Kirk versus Gorn - the ultimate one on one fist fight in what is actually a very ABC episode if you really look at it. Indeed, that's just what makes it such a classic as well as the captain's ability to talk down yet another alien race. As for the fight - it's either pure genius or total hokum but still works. Bizarrely.

23. Tapestry

Q in bed with Picard, the captain just a science officer on the Enterprise and Nausicaans playing dom-jot all crammed into an hour of TV. Yet another brilliant "what if" episode that explores an incident we'd already heard of back in Samaritan Snare from season two. There's more than a hint of It's a Wonderful Life here although whether the Enterprise is better off without Picard as captain is never truly explained...(!)

22. What You Leave Behind

Second of three finales in the SKoST list and one that has the most to tie up of any of the series closers. Perhaps also the saddest of all of them given the finality of the story and the nature of Deep Space Nine itself however it's brilliant from start to finish and everyone gets a moment. A final episode that really does close the book and satisfies every arc. Sniff...

21. Blink of an Eye

One world and hundreds of lifetimes in just 42 minutes. Blink of an Eye is a generational story that explores not just the history of one world but its obsession with the "Sky Ship" and their near-religious devotion to the dot in the sky which has been there for millennia. A concept that does nod to a certain The Original Series episode through that title and remains an enthralling watch.

20. Living Witness

Another Voyager entry and another one which pushed the boundaries of the show past it's "planet/phenomenon of the week" standard that tended to creep back in on occasion. The nearest we got to a Mirror Universe Voyager episode, it's incredibly bleak even when the truth outs. Certainly a moral tale on history being misinterpreted and retold by the winners. Does the Doctor really have a backup? After this you won't care.

19. Hard Time

Ah Miles, you do get the worst of the worst. After Tribunal and Visionary he was probably due a holiday but then we get Hard Time. O'Brien's super-condensed prison sentence nearly wrecks his life in every sense and you believe every second of it thanks to Colm Meaney's sublime performance in what has to be his best episode of the franchise without question.

18. Call to Arms

How many times do I hark on about this one? Sisko, Dukat, baseball. The captain's speech which brings us back to Emissary and his original reluctance to stay is touching, the decision to give up the station is unprecedented in Star Trek but those last few minutes are some of the most dramatic and edge-of-seat thrills ever. The fleet assembles, Dukat is back in his office and the galaxy has gone to pot...

17. The Tholian Web

Star Trek without Kirk and it works just as effectively. A rare highlight of the final season, it includes one of The Original Series finest villains (whom we would only get to see again in Enterprise) cause havoc for the crew as they attempt to retrieve their captain when the USS Defiant disappears into a rift. Spock and McCoy putting aside their differences and later full out lying to a recovered Kirk that they viewed his final orders is priceless.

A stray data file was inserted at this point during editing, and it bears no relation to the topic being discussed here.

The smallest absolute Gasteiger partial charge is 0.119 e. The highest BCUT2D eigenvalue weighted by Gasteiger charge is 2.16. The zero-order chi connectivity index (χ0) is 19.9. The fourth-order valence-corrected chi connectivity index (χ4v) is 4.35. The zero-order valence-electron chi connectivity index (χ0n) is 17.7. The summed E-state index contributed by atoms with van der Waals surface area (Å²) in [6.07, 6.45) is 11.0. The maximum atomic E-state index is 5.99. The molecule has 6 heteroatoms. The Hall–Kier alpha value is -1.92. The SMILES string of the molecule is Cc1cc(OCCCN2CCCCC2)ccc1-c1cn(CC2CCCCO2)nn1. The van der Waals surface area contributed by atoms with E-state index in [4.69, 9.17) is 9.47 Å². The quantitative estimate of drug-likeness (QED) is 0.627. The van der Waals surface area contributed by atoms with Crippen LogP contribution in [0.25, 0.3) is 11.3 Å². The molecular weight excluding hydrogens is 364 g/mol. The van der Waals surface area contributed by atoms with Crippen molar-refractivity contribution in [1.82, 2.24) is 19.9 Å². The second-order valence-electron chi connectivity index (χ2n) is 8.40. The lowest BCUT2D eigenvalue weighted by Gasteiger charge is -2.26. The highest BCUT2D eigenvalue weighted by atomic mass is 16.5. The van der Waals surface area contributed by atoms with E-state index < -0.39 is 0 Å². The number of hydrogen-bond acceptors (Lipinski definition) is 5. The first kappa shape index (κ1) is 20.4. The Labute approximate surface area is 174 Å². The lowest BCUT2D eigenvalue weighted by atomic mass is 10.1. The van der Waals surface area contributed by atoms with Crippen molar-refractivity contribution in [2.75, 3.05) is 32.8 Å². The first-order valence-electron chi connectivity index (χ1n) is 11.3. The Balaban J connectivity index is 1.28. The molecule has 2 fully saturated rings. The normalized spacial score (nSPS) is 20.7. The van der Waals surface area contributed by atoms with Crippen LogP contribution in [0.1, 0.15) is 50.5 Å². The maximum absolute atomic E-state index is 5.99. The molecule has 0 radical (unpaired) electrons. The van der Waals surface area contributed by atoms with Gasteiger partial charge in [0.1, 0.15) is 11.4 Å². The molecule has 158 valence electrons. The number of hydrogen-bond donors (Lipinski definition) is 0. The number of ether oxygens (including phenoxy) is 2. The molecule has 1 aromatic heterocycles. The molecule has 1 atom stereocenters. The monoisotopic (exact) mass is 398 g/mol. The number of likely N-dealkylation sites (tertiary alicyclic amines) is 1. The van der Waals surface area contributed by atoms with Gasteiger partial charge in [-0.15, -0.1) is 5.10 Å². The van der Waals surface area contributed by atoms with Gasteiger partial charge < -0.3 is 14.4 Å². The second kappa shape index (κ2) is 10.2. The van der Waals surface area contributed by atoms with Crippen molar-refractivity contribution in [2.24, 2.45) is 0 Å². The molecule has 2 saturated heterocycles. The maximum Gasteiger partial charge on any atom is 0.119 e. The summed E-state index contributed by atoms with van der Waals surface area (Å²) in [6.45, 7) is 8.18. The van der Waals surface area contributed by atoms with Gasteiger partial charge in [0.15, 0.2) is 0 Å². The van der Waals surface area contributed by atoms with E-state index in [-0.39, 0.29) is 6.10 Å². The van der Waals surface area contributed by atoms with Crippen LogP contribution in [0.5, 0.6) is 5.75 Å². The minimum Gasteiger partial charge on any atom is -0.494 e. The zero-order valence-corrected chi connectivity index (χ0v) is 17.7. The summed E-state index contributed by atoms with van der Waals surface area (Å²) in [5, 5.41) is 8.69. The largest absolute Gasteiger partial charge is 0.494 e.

16. Duet

Copied by Waltz but never, ever bettered. Harris Yulin and Nana Visitor nail it to the wall in every scene and made sure that Deep Space Nine would be remembered even at this early stage in its life when the first season had been such an uneven journey. There's a spark in this episode that sizzles and crackles between the two leads every time you watch it - and you can watch it a lot.

15. Mirror, Mirror

Amazing how one goatee can influence generations and indicate an "evil" version of a character. While there were sequels - and a prequel - nothing comes close to knock this as the best of the Mirror Universe episodes and a bona fide Star Trek classic. Aside from Spock there's the sadistic, scar-faced Sulu and the slimy Chekov to contend with as Kirk, McCoy, Scotty and Uhura tackle the ISS Enterprise...

14. Relics

Complete with a retro transporter sound we welcomed back Scotty. The story is fairly basic around the Dyson Sphere but it's all about the former Chief Engineer, his place out of time, his memories and that scene on the holodeck that would bring even a fledgling fan close to tears. The best The Original Series crossover done to an exceptional and heartwarming level and still the only Star Trek episode I've ever watched twice in one day.

13. Trials and Tribble-ations

Talking of crossovers, where Flashback failed, this one succeeded in spades. Compositing footage from 1996 and 1966, Deep Space Nine went back in time to interact with Kirk and crew for this 30th anniversary show. Every scene on K-7 and the Enterprise is brilliantly staged but as for favourites check out the post-fight lineup and Sisko and Dax throwing Tribbles on Kirk as they search for Arne Darvin's bomb.

12. For the Uniform

Sisko turns badass and takes out his frustrations on a punchbag and then later on a whole planet when Eddington comes back to torment him. Shades of The Wrath of Khan in here as we go man-to-man but while you might expect Starfleet captains to be all diplomatic, Sisko has a whole different way of dealing with things. The episode that forged a whole new way for the captain and cemented him as one never to be crossed. More to come on that...